The health and sanitary measures began on March 7th, when the municipality introduced measures for enforcing social distancing, such as closing schools, leisure areas and non-essential commerce. Other hygiene related actions to contain the spread of the pandemic were sanitizing public spaces, free hygiene and cleaning kits distribution to residents of informal settlements and masks distribution. Sanitary barriers were stablished on the borders with other municipalities. It prevented taxi and application drivers from neighboring municipalities from circulating in Niteroi. On April 10th, a COVID-19 dedicated hospital started operation and mass testing of citizen began on April 17th. In the following week, the use of a mask became mandatory in public spaces, with a BRL 180 fine, for those who are not wearing it. Finally, on May 11, the lockdown was decreed, in coordination with São Gonçalo municipality and lasted 10 days.

Today, the municipality has 226 dedicated hospital beds for COVID-19 patients and a current occupation rate of 55%. Besides, 80 new respirators were acquired for the public hospitals system.

The socioeconomic actions started in parallel. They include distribution of food baskets to the 32 thousand public school students, hotel rooms rentals to accommodate the homeless people and the financial aid of BRL 500 to 35 thousand families for two months. Such program was stablished 2 weeks before the federal government announced the national financial aid program of BRL 600 (March 30). Furthermore, the city supported small companies based in the city with the payment of a minimum wage for three months for up to nine employees.

The plan for gradual opening was created, with colors: black (extremely serious situation of the pandemic), red (very serious situation, with stricter circulation restrictions), orange (maximum attention) and yellow (alert). The green light should only be adopted when a vaccine against Covid-19 is available. The colors are based on two sets of indicators: (i) transmission of the COVID-19, based on the speed of disease progression, stage of disease progression, number of cases and mortality rate; and (ii) hospital care capacity, which consists on the number of beds, occupancy rate and capacity to expand the hospital network.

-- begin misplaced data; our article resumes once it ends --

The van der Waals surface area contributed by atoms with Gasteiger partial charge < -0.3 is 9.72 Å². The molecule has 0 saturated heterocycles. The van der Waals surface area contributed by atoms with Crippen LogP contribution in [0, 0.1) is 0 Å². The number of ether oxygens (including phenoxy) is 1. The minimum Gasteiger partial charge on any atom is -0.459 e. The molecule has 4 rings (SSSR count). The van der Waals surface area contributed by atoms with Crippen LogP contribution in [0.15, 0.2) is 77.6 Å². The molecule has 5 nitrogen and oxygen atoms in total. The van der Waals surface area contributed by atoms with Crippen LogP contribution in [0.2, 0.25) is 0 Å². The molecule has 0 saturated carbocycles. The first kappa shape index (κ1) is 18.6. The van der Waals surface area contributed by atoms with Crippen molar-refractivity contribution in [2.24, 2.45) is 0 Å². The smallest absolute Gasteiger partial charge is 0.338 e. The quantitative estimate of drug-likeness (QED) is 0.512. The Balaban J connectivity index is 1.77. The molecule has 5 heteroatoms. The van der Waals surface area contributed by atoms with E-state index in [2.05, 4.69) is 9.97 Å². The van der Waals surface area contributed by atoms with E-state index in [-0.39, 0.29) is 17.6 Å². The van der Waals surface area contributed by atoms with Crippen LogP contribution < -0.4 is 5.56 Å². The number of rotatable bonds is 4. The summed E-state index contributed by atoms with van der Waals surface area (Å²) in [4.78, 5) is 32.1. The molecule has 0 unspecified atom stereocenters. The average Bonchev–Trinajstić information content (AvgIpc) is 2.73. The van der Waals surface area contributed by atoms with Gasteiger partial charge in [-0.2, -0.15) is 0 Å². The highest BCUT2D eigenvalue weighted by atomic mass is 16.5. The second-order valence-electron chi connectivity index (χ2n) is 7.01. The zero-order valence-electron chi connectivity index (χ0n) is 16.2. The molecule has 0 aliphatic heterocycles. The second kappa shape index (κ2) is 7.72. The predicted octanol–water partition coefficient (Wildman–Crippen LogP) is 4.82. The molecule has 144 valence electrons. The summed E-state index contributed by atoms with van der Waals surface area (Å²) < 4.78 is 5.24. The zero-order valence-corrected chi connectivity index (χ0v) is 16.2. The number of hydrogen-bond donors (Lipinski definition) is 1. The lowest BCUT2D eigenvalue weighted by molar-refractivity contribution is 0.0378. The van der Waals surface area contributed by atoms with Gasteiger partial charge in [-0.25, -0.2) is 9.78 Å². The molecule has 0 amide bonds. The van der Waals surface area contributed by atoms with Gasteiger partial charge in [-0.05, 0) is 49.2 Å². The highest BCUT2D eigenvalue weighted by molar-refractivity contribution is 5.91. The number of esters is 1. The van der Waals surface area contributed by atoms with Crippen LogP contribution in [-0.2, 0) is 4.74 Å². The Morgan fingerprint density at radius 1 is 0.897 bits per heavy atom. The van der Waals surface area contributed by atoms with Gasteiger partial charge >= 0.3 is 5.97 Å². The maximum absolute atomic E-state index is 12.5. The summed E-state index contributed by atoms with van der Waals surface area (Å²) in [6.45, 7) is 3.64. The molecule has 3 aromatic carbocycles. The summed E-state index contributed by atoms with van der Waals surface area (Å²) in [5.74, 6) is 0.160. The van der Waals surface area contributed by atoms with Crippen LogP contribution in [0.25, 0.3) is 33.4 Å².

On May 21st, the city changed from red to orange. However, with the worsening of the indicators on June 5th, it backed out of the flexibility process.

Rio de Janeiro

The city hall of Rio took measures similar to the ones of Niteroi. However, the city has shown itself to be more lethargic in the combat COVID-19.

Social isolation measures began on March 13, a week after Niteroi. As in Niteroi, the hygiene and sanitary actions included the closure of leisure areas, schools and non-essential commerce, sanitation of streets and masks distribution. The municipality additionally anticipated the Influenza vaccination program for easier diagnosis, it purchased 800 respirators, reduced the maximum capacity of public transport to avoid agglomeration.

Industries activities were maintained.  In order to avoid agglomeration in public transport, shifts of industry and essential trade were changed to create a 3-hour gap between sector’s peak hours. The field hospital built in partnership with the federal government was ready on May 2nd with 500 beds, 100 in the ICU. 500 thousand tests were imported and donated by the private initiative to the city, in the program “United against the coronavirus”, which represents solely 8% of the population.

Like Niteroi, the city of Rio also took socioeconomic measures, but to a lesser extent. Distribution of basic food baskets to street vendors, taxi drivers and self-employed professionals and 400 hotel rooms available for homeless people.

The gradual reopening was released in early June. The plan is divided in 6 phases which are defined by indicators of disease transmission and hospital capacity, similar to those in Niteroi, in parallel to economic factors.

Source: https://riocontraocorona.rio/

The table below summarizes the main measures taken by the two municipalities.

Source: https://prefeitura.rio/tag/coronavirus/ and http://www.niteroi.rj.gov.br/

Recovery perspectives

The graph below shows the number of confirmed cases and the number of deaths from COVID-19 per 100 thousand inhabitants in the two municipalities. It is noticed that in the beginning Niteroi had more deaths. However, at the end of the second month the curve started to decrease the slope while in Rio the rate of deaths per day increased. The number of confirmed cases of COVID-19 in Niteroi surged in the The table below summarizes the main measures taken by the two  municipalities.

Source: https://portal.fiocruz.br/documento/monitora-covid-19 and https://bigdata-covid19.icict.fiocruz.br/